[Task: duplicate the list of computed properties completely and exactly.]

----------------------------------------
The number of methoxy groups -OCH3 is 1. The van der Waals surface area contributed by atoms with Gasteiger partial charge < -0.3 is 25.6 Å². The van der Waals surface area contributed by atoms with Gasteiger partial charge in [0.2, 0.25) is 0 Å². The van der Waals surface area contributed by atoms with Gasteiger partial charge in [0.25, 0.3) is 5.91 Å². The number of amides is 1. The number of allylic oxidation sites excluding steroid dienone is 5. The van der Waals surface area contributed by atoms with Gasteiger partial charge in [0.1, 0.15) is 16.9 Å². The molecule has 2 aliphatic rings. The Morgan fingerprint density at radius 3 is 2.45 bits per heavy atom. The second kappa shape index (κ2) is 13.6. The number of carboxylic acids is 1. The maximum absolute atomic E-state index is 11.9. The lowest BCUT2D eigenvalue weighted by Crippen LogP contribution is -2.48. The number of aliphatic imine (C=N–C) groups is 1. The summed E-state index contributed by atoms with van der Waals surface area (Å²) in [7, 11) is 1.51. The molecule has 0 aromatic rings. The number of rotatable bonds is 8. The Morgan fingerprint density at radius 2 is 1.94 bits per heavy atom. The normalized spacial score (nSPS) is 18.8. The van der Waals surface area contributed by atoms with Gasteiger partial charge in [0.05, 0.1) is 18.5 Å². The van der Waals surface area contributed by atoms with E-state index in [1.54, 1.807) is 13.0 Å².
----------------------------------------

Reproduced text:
The number of methoxy groups -OCH3 is 1. The van der Waals surface area contributed by atoms with Gasteiger partial charge < -0.3 is 25.6 Å². The van der Waals surface area contributed by atoms with Gasteiger partial charge in [0.2, 0.25) is 0 Å². The van der Waals surface area contributed by atoms with Gasteiger partial charge in [0.25, 0.3) is 5.91 Å². The number of amides is 1. The number of allylic oxidation sites excluding steroid dienone is 5. The van der Waals surface area contributed by atoms with Gasteiger partial charge in [0.1, 0.15) is 16.9 Å². The molecule has 2 aliphatic rings. The Morgan fingerprint density at radius 3 is 2.45 bits per heavy atom. The second kappa shape index (κ2) is 13.6. The number of carboxylic acids is 1. The maximum absolute atomic E-state index is 11.9. The lowest BCUT2D eigenvalue weighted by Crippen LogP contribution is -2.48. The number of aliphatic imine (C=N–C) groups is 1. The summed E-state index contributed by atoms with van der Waals surface area (Å²) in [7, 11) is 1.51. The molecule has 0 aromatic rings. The number of rotatable bonds is 8. The Morgan fingerprint density at radius 2 is 1.94 bits per heavy atom. The normalized spacial score (nSPS) is 18.8. The van der Waals surface area contributed by atoms with Gasteiger partial charge in [0.05, 0.1) is 18.5 Å². The van der Waals surface area contributed by atoms with E-state index in [1.54, 1.807) is 13.0 Å².